WOODSIDE, Calif. – Barring those days when he has to meet with limited partners, John Mumford doesn’t wear a tie, and hasn’t in about seven years. He works above a saloon, likes to build hot rods and enjoys riding horses. And he easily defines his passion in life: creating companies.
“I have a genetic defect in that I’m a serial entrepreneur who just happens to be lucky enough to get people to give me money to invest in other entrepreneurs,” says Mumford.
The native Texan founded Crosspoint Venture Partners, a Woodside, Calif.-based venture firm, in 1970 while studying at Stanford Graduate School of Business. The firm backs seed-and early-stage communications and business-to-business e-commerce companies, focusing on vertical service providers and industry net market exchanges. On average, Crosspoint backs each portfolio company with about $30 million, over several rounds, although he says investments in an individual company can range anywhere from $5 million up to $70 million.
“People give Crosspoint credit for being a thought leader in the communications sector and in the B-to-B e-commerce space,” Mumford says. In 1993, the firm backed its first DSL networking company, PairGain Technologies Inc. a public entity that was acquired by ADC Telecommunications at the end of June. In 1996, the firm beat pack investors to B-to-B e-commerce, with the formation of Ariba Inc., a B-to-B e-commerce platform provider that went public in June 1999.
The firm is now investing Crosspoint Venture Partners 2000 LP, a $900 million fund that closed in December 1999. At press time, the fund had backed 22 companies, all of which are in the B-to-B e-commerce space. The fund will make another three to five investments before becoming fully committed, Mumford says.
The firm’s focus on the B-to-B e-commerce and communications sectors has evolved over time, says Mumford. The firm’s previous vehicle, the $200 million Crosspoint Venture Partners 1999 LP, which closed in April 1999, was split evenly between business e-commerce and communications investments. Before that, the $147 million Crosspoint Venture Partners 1997 LP backed 25 companies, 80% of which were in the communications space, while the remainder were B-to-B e-commerce companies.
Evaluating the Market
Since its founding in the early 1970’s, Crosspoint has always worked with companies in ways people today would characterize as incubation and management, Mumford says. Crosspoint started by developing businesses from scratch, building management teams and helping entrepreneurs to strategize.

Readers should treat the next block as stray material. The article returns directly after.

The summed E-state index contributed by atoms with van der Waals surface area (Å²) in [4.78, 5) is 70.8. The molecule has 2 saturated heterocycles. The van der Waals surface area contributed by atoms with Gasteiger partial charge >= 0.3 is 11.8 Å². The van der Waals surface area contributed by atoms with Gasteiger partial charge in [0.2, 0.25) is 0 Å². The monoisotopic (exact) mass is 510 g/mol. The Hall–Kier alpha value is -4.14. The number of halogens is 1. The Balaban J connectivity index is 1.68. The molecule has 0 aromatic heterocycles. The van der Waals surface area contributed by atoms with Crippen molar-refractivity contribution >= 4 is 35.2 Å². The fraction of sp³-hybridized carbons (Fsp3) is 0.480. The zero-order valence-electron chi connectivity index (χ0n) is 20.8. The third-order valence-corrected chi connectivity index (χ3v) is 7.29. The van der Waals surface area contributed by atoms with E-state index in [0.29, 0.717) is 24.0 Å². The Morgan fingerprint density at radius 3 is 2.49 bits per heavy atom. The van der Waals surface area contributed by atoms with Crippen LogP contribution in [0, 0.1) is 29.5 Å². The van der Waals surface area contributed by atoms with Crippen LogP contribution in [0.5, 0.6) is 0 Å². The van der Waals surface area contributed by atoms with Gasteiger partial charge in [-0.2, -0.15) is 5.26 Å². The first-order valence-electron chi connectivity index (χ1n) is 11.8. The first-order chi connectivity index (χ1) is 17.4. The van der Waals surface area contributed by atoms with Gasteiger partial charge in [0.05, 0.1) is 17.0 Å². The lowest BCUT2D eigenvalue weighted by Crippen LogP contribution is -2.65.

In the early 1980’s, the firm decided to raise a venture capital fund from limited partners to make more traditional venture investments. In addition to backing early-stage companies, the firm continues to incubate about 25% of its portfolio, Mumford says.
When asked about the proliferation of the incubator model in today’s market, however, Mumford challenges the idea. “I don’t understand their [incubators’] business model[s],” he says. “You don’t make money running an incubator. You make money building great companies.” A practice at which Mumford has been successful: Hello Direct Inc., a B-to-B seller of telephones and related equipment, and Office Depot Inc. seller of office supplies, are examples of companies Mumford has founded that have gone public.
Public VC funds and incubators is another trend in the market Mumford challenges. “Public VC funds, public incubators, are just a formula for disaster for both entrepreneur companies and the public.” He adds, “VC funds shouldn’t be worked around stock prices; they should be worked around creating value.”
“There is no lack of sophisticated, patient capital in the market,” says Mumford. “There is more money from pension funds, endowments and corporations than ever before, so to go out and get unsophisticated money from investors in the public market is a recipe for disaster, leading VCs to make decisions that are not best for portfolio companies” he says.
Mumford works with Managing Partners Rich Shapero and Seth Neiman, General Partners Bob Hoff, Jim Dorrian and Bob Lisbonne, and Partners Steve Foster and Eric Harrison.
Mumford and his partners are “outside of the system and always have been,” he says. “We have always been known as the cowboys.”
Education: B.S. Arizona State University; M.B.A. Stanford Graduate School of Business
Career Path: System sales roles, IBM; Management Consultant, Peat Marwick Mitchell; Past Director National Venture Capital Association; Board Member, Silicon Valley Bank; Founder of Crosspoint Venture Partners and founder of more than 12 companies, four of which have held initial public offerings.
Family: Wife, Christine; Children, four between the ages of 12 and 29
Favorite Travel Spot: Lanai, Hawaii
Favorite Food: Tex-Mex
Favorite Web site: Ariba.com
Favorite Movie: Lonesome Dove
Last Book Read: Leadership by the Book, by Ken Blanchard, Bill Hybels and Phil Hodges
Investment Philosophy: To pick large emerging markets.